Now Healthy, Dean Kremer Progressing Nicely
Dean Kremer showed up in spring training with a strained oblique and never made it on a mound while down in Florida for six weeks. Therefore, the Orioles had to wait a while before they were truly able to begin evaluation Kremer and envisioning how soon he could become a consideration for their rotation.
Kremer, 23, has since put his health issues behind him and the future once again seems bright for a pitcher who last summer led the minors in strikeouts.
Absent for the first month of the season, Kremer needed only two starts with high Class A Frederick before deemed ready to return to Double-A Bowie. He made two starts for the Keys, tossed 9.2 scoreless innings and left the Carolina League. Presumably for good.
Now just one of the components of a dominant Bowie rotation, Kremer has gone 6-4, 3.34 with a 1.23 WHIP in 11 starts. He’s walked 17 and struck out 60 batters in 62 innings, including a dominant July 18 start against Altoona, when he tossed seven scoreless innings registering one walk and eight strikeouts.
“He’s just now rounding into form,” Bowie pitching coach Kennie Steenstra said. “Curveball has really come along, and I think that was the pitch that was eluding him early on to get the feel for that. He’s been really good here lately, and we’re working to get him back to where he was last year. He’s still a little shy, location-wise.”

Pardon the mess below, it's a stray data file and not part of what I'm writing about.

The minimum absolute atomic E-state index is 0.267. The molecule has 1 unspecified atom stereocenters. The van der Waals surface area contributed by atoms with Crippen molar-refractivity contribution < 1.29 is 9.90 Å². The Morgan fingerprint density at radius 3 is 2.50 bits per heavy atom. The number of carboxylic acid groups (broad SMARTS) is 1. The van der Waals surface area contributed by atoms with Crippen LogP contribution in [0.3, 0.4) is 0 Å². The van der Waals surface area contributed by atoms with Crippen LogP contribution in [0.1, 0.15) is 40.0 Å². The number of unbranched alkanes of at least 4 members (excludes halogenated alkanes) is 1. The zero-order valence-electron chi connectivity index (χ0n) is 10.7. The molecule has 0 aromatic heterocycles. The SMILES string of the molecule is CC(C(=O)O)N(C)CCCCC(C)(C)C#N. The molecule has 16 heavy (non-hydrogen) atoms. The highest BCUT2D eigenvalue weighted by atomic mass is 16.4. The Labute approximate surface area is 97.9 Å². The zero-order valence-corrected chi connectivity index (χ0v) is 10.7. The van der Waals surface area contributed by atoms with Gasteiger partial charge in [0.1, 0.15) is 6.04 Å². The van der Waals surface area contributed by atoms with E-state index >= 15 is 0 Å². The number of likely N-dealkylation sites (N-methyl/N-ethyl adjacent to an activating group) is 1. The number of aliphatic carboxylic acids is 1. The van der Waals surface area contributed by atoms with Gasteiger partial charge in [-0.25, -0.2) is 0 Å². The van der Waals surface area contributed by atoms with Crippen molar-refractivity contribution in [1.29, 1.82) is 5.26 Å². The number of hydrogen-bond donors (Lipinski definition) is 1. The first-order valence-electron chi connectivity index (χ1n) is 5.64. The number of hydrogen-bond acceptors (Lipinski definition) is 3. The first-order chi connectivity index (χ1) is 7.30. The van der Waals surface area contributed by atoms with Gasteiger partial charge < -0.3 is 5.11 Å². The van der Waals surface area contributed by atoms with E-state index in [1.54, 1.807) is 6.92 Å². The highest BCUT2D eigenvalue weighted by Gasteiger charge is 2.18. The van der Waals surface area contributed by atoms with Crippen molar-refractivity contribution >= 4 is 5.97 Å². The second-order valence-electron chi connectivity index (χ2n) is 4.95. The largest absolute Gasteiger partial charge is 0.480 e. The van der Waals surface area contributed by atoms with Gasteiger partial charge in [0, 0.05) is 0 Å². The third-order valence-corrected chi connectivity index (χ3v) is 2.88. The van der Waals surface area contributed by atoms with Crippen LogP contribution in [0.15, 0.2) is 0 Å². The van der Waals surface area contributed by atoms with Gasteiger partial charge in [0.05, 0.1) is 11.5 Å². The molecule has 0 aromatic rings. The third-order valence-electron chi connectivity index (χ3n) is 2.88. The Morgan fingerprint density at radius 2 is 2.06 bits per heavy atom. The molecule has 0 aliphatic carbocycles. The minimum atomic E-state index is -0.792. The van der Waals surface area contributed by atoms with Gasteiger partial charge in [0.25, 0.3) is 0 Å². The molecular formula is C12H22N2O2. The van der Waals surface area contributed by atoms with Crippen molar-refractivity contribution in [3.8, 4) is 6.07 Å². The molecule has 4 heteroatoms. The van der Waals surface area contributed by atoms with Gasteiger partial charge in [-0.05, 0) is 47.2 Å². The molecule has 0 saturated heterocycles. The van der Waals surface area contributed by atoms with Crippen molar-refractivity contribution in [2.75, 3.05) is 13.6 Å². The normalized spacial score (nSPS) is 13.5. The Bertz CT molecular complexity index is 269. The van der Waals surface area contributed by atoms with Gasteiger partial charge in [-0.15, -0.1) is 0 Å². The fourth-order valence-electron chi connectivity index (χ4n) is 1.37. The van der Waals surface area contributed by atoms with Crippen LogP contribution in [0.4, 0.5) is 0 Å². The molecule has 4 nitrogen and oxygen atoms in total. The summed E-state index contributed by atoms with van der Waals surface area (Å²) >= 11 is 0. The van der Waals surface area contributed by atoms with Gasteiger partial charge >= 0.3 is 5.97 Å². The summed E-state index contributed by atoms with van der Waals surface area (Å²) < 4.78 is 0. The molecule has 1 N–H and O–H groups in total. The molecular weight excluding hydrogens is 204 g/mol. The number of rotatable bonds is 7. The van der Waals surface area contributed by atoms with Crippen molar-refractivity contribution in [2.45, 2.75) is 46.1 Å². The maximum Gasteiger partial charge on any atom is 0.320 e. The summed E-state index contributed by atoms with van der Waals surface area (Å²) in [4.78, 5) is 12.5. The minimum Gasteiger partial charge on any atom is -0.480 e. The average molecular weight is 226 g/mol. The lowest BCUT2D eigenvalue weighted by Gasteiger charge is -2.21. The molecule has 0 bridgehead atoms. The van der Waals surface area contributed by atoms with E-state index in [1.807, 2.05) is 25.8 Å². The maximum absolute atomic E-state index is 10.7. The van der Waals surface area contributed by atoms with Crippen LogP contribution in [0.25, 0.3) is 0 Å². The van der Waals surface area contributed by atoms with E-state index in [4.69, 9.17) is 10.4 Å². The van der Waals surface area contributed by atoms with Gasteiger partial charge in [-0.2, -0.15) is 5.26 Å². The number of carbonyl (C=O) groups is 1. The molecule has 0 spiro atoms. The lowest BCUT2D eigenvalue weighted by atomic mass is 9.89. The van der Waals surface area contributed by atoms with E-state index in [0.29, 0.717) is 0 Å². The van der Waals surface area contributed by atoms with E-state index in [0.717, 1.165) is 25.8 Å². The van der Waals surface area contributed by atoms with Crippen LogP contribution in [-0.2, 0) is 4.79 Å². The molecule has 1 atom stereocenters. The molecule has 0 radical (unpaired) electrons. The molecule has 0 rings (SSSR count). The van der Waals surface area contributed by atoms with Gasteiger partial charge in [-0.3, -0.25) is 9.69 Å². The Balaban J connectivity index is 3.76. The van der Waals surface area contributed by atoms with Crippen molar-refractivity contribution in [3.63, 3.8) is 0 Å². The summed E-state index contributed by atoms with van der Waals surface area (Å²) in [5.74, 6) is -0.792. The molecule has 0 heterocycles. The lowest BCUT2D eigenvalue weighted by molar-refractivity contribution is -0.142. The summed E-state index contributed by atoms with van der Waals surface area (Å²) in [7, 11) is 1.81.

The Orioles are hoping for a big return on their Manny Machado trade with the Dodgers last July, and Kremer is just one aspect of that return package. Outfielder Yusniel Diaz currently ranks as the Orioles' No. 4 prospect, and reliever Zach Pop allowed just one run and struck out 11 batters in 10.2 innings with Bowie before undergoing Tommy John surgery in May.
Kremer is trying to beat both of them to the majors, but it's a task prolonged by the Orioles choosing development in the minors over perhaps rushing a prospect and tossing him into the deep end of the pool. Plus, Kremer's aforementioned oblique strain also provided a good reason to move him along slowly, and he's still working to get a feel for all of his pitches on a consistent basis.
“He got off to a slow start with the injury,” said Bowie manager Buck Britton, older brother of Yankees reliever Zack Britton. “He’s got a swing-and-miss breaking ball. Because he was slow to start, right now it’s a little inconsistent. But you can see at times a swing-and-miss breaking ball. He knows how to pitch with that breaking ball.”
— Double-A Bowie righthander Michael Baumann threw a no-hitter on July 16 against Harrisburg, walking just two batters and striking out 10. The 2017 third-round pick needed only 95 pitches to produce the third nine-inning no-hitter in Baysox history, and the first since Radhames Liz on June 1, 2007.
— The Orioles promoted 2013 first-round pick Hunter Harvey from Bowie to Triple-A Norfolk for his first stint in the International League on June 29. Harvey, whose career has be slowed by numerous injuries and a Tommy John surgery, transitioned to the bullpen at Bowie, where he tossed nine scoreless innings, and he continues to work in a relief role with the Tides.